The golden age of globalisation, in 1990-2020, was something to behold. Commerce soared as the cost of shifting goods in ships and planes fell, phone calls got cheaper, tariffs were cut and the financial system liberalised. International activity went gangbusters, as firms set up around the world, investors roamed and consumers shopped in supermarkets with enough choice to impress Phileas Fogg.

Globalisation has slowed from light speed to a snail’s pace in the past decade for several reasons. The cost of moving goods has stopped falling. Multinational firms have found that global sprawl burns money and that local rivals often eat them alive. Activity is shifting towards services, which are harder to sell across borders: scissors can be exported in 20ft-containers, hair stylists cannot. And Chinese manufacturing has become more self-reliant, so needs to import fewer parts.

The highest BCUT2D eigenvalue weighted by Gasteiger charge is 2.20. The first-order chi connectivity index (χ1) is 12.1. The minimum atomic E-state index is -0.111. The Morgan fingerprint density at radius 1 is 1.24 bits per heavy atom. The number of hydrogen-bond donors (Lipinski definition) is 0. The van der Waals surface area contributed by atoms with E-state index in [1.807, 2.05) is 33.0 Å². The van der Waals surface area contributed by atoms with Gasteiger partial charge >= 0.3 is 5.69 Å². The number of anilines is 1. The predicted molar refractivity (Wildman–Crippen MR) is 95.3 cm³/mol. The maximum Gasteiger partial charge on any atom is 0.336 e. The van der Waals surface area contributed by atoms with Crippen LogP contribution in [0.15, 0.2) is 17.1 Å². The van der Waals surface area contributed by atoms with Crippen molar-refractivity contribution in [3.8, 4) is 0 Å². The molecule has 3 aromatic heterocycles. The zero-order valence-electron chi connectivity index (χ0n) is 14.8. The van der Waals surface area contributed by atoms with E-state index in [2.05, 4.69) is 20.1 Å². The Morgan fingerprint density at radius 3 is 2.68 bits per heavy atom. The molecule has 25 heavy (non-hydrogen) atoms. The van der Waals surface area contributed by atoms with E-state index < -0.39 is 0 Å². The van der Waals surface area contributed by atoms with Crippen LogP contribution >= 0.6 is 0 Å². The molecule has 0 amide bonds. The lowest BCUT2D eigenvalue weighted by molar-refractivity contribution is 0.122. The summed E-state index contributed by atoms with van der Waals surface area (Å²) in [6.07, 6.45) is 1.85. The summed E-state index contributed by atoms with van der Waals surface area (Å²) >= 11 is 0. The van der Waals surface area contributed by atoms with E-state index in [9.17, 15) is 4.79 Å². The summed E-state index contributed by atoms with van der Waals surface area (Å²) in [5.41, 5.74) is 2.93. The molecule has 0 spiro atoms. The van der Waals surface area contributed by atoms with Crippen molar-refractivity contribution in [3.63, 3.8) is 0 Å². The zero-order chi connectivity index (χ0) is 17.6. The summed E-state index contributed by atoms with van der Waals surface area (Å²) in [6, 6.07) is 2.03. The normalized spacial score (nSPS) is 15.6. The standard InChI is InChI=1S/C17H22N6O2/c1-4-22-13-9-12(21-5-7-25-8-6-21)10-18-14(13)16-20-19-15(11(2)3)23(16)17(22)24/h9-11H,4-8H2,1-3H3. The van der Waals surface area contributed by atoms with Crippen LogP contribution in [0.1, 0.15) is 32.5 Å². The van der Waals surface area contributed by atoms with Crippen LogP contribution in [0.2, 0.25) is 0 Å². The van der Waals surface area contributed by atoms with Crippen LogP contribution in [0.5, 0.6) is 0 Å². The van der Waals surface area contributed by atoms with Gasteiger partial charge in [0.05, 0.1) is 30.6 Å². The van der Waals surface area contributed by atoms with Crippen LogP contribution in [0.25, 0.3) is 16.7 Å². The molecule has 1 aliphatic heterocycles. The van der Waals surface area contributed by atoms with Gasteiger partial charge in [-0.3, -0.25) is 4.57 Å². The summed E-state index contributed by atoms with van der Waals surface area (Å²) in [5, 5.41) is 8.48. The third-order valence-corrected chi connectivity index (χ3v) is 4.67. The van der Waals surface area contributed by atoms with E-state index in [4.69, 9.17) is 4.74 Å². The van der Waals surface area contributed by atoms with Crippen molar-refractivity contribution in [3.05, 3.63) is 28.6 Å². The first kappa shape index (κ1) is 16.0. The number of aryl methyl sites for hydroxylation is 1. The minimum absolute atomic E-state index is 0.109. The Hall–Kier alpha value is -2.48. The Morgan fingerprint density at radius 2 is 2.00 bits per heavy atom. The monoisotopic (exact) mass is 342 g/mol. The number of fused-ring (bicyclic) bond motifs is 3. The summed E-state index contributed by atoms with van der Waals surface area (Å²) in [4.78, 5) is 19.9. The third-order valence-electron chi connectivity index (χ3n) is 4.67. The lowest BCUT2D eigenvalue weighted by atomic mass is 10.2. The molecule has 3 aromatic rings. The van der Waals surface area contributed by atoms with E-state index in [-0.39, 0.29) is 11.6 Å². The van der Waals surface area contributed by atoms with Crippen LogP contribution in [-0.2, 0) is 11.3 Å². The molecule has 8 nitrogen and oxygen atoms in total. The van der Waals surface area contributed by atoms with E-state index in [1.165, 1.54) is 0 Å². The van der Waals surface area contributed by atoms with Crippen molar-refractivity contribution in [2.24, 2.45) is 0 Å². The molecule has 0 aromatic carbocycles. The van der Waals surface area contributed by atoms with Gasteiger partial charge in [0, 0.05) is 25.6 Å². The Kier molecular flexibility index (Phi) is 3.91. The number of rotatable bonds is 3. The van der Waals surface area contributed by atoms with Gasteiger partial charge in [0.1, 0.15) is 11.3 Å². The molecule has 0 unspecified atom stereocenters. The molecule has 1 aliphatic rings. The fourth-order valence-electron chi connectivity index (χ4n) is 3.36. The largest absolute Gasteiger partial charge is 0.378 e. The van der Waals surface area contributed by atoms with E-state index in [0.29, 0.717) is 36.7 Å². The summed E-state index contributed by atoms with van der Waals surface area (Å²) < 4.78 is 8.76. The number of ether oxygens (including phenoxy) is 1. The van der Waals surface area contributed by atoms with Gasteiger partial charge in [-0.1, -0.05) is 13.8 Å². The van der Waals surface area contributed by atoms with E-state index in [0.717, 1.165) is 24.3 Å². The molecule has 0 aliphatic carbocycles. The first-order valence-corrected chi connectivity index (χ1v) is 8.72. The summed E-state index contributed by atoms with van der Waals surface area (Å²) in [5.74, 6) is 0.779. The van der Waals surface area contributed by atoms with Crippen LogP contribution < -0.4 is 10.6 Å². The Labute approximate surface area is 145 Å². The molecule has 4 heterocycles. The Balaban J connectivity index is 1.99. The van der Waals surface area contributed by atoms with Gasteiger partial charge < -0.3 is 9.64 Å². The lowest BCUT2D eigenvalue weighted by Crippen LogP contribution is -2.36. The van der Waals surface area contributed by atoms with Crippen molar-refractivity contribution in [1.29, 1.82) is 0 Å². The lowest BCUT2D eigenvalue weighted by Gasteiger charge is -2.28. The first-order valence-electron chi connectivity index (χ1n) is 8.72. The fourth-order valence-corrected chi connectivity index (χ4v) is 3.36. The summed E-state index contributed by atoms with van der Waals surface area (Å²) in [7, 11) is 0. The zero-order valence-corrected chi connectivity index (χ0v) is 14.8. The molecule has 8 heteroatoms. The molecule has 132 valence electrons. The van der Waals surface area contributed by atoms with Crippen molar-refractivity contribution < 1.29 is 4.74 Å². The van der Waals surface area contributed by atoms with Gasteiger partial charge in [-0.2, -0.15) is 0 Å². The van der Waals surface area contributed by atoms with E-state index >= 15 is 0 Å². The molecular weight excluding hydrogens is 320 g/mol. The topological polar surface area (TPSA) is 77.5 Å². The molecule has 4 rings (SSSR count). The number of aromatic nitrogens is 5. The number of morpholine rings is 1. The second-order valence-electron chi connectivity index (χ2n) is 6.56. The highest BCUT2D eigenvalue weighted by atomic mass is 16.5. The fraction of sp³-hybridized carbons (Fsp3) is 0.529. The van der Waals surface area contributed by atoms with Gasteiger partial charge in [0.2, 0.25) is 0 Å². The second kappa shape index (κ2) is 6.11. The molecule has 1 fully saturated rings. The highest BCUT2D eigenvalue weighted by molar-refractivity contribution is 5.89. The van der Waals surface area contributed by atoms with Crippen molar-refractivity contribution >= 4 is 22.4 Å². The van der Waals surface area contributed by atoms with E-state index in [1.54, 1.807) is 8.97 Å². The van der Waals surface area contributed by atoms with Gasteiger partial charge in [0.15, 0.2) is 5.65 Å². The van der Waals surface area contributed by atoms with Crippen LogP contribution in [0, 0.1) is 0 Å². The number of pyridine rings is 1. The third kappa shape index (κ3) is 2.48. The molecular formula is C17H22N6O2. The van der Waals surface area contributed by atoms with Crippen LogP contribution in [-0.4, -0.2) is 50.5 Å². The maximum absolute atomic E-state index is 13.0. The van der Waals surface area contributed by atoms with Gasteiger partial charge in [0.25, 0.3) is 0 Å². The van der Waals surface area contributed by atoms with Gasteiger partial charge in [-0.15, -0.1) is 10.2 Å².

This is the fragile backdrop to Mr Trump’s trade war. Tariffs tend to get the most attention. If America ratchets up duties on China in March, as it has threatened, the average tariff rate on all American imports will rise to 3.4%, its highest for 40 years. (Most firms plan to pass the cost on to customers.) Less glaring, but just as pernicious, is that rules of commerce are being rewritten around the world. The principle that investors and firms should be treated equally regardless of their nationality is being ditched.